At first, when you’re young, it’s your mother: “No, you can’t wear that. No, you can’t do that. Because I said so!” When you reach the age where you can go out of the front door by yourself, it’s society’s turn: “Buy this! Be the first to own it! No jaywalking!” At every turn we are told what we cannot do and we learn to live within the rules of mother and society. And then, for some of us at least, dementia steps in and removes all rules and restraints. We start to wear mismatched clothing. Ignoring the tyranny of the clock we eat whenever and whatever we want. Time loses its hold on us and all becomes only “the present”. Our 90-year old mother has developed significant dementia and I no longer know how to have a discussion with her. She seems to think in her own private language, one that locks out reason and logic. The other day I mentioned, “I really like this new hat that you have Mom”, which comment launched her off into a tirade against her roommate. Knowing that she is also hard of hearing I tried again, saying, “No Mom, I wasn’t talking about your roommate, I said I like your new hat.” For Mom, however, having latched onto her dislike of her roommate, my words meant as little to her as hers did to me: “I will NOT sleep in the same room with that woman!!!”
Society can be as unreasoning as dementia and yet many of us assume that, if we are to live with others, what society tells us is reasonable. I am not, by any means, advocating anarchy, but I am suggesting that it is not sufficient to be a good, law-abiding citizen; as time goes by each of us needs to learn how to think differently than how our society has taught us to think. Al Hirschfield once said, “Sculpture is really a drawing that you can fall over in the dark.” For Hirschfield sculpture and a drawing can be the same thing if one thinks of them in a way that does not consign them to two separate categories, which is not our usual way of thinking. Thinking about things differently than we are used to, or that society has taught us, creates options for our lives which we never knew could exist. This can be partially what is behind what we refer to as a “mid-life crisis”: Having lived by society’s rules for a goodly part of our lives, we begin to wonder if there can now be a different way for us to live: What if I changed careers? What if I moved to Hawaii? What if I started painting? Certainly this shift in thinking must have been at work in Grandma Moses’ brain when she suddenly began painting at around age 80!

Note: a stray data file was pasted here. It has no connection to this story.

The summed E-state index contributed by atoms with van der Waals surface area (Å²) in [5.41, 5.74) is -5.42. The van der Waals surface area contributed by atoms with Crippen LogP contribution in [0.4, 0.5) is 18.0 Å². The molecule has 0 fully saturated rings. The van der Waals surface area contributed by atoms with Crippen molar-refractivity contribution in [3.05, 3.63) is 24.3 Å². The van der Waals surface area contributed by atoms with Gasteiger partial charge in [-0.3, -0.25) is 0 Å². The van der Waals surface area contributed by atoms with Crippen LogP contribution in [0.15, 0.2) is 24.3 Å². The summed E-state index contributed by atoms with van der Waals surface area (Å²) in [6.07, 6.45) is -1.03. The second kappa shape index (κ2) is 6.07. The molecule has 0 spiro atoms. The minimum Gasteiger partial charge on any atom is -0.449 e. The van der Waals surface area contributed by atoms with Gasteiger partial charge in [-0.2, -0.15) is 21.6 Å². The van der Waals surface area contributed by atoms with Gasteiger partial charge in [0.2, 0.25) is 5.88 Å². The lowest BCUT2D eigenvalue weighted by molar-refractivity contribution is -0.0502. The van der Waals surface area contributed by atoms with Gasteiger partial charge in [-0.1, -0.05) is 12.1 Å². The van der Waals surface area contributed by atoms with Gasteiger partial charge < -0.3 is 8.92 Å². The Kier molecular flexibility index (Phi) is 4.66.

It has been said that a flower does not think of competing with other flowers… it just blooms. A flower, and those with dementia, just live in the present: Do we, who are not possessed by dementia, know how to do this in a healthy way?